Palda, Valerie A. MD, MSc; Levinson, Wendy MD
Dr. Palda is assistant professor, Departments of Medicine and Health Policy Management and Evaluation, University of Toronto, Toronto, Canada.
Dr. Levinson is chair of medicine, Department of Medicine, University of Toronto, Toronto, Canada.
Correspondence should be addressed to Dr. Levinson, 190 Elizabeth St., Toronto, Ontario, Canada, M5G 2C4; telephone: (416) 946-8071; fax: (416) 978-7320; e-mail: (firstname.lastname@example.org).
Editor’s Note: This is a commentary on Harrison RA, Gregg JL. A time for change: An exploration of attitudes toward part-time work in academia among women internists and their division chiefs. Acad Med. 2009;84:80–86.
Abstract: The demand for part-time academic positions is bound to increase because of the changing demographics of medicine and the needs of both women and men faculty. One of the main benefits of working part-time is the freedom to shape a career that is tailored to one’s individualized life needs. Studies indicate that part-time faculty may enhance quality of care, patient satisfaction, resource utilization, and productivity. Division chiefs and department chairs who have flexible hiring policies to meet the needs of part-time faculty are likely to be more successful in recruitment and retention. The authors describe some of the benefits and drawbacks of part-time work, and they offer advice for faculty members seeking part-time careers and for leaders seeking to employ them.
Medical school classes across North America are now 50% women, markedly increased from 35% ten years ago. This parallels a dramatic increase in women faculty members: 34% of medical school faculty in 2007 versus 26% in 1997.1 As in other professions, there seems to be a correlation in medicine between an increase in women faculty and an interest in part-time work, though lifestyle choices and priorities certainly may make part-time commitments attractive to all faculty. Thus the time is right for academic leaders to seriously examine how academic medical centers support part-time careers. In this issue, Harrison and Gregg2 tackle this potentially thorny issue through interviews of part-time academics and their division chiefs. In this commentary, we discuss part-time careers on the basis of medical literature and our own personal experiences. One of us is a young faculty member who has worked part-time while child rearing (V.P.); the other is a senior faculty member and chair of medicine who worked part-time early in her career and now hires part-time faculty members (W.L.).
The Demand for Part-Time Appointments
Interest in part-time academic positions is likely to increase because of the needs of both women and men faculty. A recent Association of American Medical Colleges (AAMC) survey of faculty up to 50 years old found that 1% of men and 18% of women are working part-time as of 2006 (personal communication, Clese Erikson, AAMC, 2008). A recent report has shown that women primarily choose to work part-time in order to raise children, typically returning to more full-time work after their early childbearing years.3 According to AAMC data, men historically have chosen to work part-time close to retirement,4 but younger men may be more likely than their older colleagues to make career changes for family reasons,5 as men are increasingly sharing child-rearing responsibilities with their spouses. An overall generational effect may account for these trends, with young faculty choosing to pursue other interests outside of work.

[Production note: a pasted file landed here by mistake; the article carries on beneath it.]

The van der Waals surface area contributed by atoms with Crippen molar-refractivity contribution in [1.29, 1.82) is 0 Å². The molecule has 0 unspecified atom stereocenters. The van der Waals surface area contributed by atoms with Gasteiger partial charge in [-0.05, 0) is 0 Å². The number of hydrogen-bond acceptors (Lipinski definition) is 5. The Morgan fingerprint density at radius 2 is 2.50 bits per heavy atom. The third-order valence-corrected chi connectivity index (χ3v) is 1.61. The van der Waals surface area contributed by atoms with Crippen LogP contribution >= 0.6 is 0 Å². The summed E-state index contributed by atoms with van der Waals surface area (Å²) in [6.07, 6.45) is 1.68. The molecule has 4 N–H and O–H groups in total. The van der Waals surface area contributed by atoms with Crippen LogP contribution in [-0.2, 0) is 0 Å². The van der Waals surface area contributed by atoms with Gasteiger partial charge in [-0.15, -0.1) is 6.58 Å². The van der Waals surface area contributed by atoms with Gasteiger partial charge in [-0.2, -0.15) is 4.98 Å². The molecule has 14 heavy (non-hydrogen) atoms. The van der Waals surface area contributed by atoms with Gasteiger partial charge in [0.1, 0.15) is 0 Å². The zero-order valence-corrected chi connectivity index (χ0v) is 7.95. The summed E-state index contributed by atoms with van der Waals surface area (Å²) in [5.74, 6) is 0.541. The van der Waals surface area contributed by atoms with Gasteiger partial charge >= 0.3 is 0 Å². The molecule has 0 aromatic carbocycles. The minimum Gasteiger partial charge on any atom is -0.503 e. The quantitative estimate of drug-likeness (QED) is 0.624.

This parallels our own personal experiences. Like many women physicians who are part of two-career marriages, we are both married to academic physicians. While we worked part-time, our spouses worked full-time, but they modified their ambitious careers to share in many domestic duties. We debated which of us could work on academic projects on weekends or could travel to competing academic meetings. While in general each of us carried more of the responsibility for the children than our spouses, we both managed to work out a primary “on-call” roster for home emergencies and schedules for weekday “sign-over” so that no child would be left waiting on the school curb (well, not more than once or twice, anyway). While the specific strategies for managing part-time careers vary, we provide our experiences to highlight the common challenges and sacrifices that part-time faculty face.
The Benefits of Part-Time Work
One of the main benefits of working part-time is the freedom to shape a career that is tailored to one’s individualized life needs. Studies in both medicine and other occupations demonstrate greater career satisfaction and happiness in employees who can tailor their work in this way.3 Some participants in Harrison and Gregg’s study conceptualized part-time work as “working differently,” meaning they envisioned a personally fulfilling combination of work and other endeavors. They expressed satisfaction with a balance of activities despite the trade-offs this meant for their careers. Other participants saw part-time work as “working less,” meaning being an academic physician in the traditional sense but working fewer hours than others, although this could lead to frustration in not being able to complete work.2 We believe this is a very important distinction that resonates with our own challenges in working part-time. On one hand, the choice will allow part-time faculty the time to meet the needs of their families or other outside interests. On the other, there will be consequences, both emotional and professional. Faculty may feel inadequate compared with their full-time colleagues who work more. Or they may feel as though they are always letting someone down by giving less than they should: not quite a good enough doctor; not quite a good enough teacher; not quite a good enough wife—as was indeed the case for one of us. There may be a sense of guilt from “underperforming compared with peers.” A consequence of part-time work may be the recognition that lower teaching evaluations on the dimension of “availability to trainees” correlate with happiness among the ranks at home, and that better teaching scores represent too much time at work and occasional domestic crises—as one of us also learned. This “maintenance mode” is hard for academics used to excelling, but, as we’ve learned, reconceptualizing our roles as “working differently” has helped us focus on one major activity at a time.